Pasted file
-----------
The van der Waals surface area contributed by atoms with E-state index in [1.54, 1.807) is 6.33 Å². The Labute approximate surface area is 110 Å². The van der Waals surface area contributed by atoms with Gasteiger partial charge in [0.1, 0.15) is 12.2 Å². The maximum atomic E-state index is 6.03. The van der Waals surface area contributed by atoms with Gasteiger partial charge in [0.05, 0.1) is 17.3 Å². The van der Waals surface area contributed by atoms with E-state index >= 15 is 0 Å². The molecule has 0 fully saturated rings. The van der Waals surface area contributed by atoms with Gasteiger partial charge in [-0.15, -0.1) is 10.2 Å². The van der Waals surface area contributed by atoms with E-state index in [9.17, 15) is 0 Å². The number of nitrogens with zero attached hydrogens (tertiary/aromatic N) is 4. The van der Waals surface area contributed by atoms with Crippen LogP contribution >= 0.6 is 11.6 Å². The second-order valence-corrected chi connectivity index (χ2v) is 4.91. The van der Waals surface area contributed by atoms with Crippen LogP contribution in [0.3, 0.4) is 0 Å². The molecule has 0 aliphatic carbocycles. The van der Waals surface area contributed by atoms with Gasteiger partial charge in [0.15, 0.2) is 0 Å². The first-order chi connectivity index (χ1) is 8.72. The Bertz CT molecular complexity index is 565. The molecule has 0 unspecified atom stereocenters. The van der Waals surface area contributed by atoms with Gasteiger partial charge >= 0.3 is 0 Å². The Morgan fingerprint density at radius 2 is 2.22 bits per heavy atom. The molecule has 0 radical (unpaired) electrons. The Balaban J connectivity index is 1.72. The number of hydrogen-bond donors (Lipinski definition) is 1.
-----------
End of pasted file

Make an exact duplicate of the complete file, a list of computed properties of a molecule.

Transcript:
The van der Waals surface area contributed by atoms with E-state index in [1.54, 1.807) is 6.33 Å². The Labute approximate surface area is 110 Å². The van der Waals surface area contributed by atoms with Gasteiger partial charge in [0.1, 0.15) is 12.2 Å². The maximum atomic E-state index is 6.03. The van der Waals surface area contributed by atoms with Gasteiger partial charge in [0.05, 0.1) is 17.3 Å². The van der Waals surface area contributed by atoms with E-state index >= 15 is 0 Å². The molecule has 0 fully saturated rings. The van der Waals surface area contributed by atoms with Gasteiger partial charge in [-0.15, -0.1) is 10.2 Å². The van der Waals surface area contributed by atoms with E-state index in [9.17, 15) is 0 Å². The number of nitrogens with zero attached hydrogens (tertiary/aromatic N) is 4. The van der Waals surface area contributed by atoms with Crippen LogP contribution >= 0.6 is 11.6 Å². The second-order valence-corrected chi connectivity index (χ2v) is 4.91. The van der Waals surface area contributed by atoms with Crippen LogP contribution in [0.3, 0.4) is 0 Å². The molecule has 0 aliphatic carbocycles. The van der Waals surface area contributed by atoms with Gasteiger partial charge in [0.15, 0.2) is 0 Å². The first-order chi connectivity index (χ1) is 8.72. The Bertz CT molecular complexity index is 565. The molecule has 0 unspecified atom stereocenters. The van der Waals surface area contributed by atoms with Gasteiger partial charge >= 0.3 is 0 Å². The Morgan fingerprint density at radius 2 is 2.22 bits per heavy atom. The molecule has 0 radical (unpaired) electrons. The Balaban J connectivity index is 1.72. The number of hydrogen-bond donors (Lipinski definition) is 1.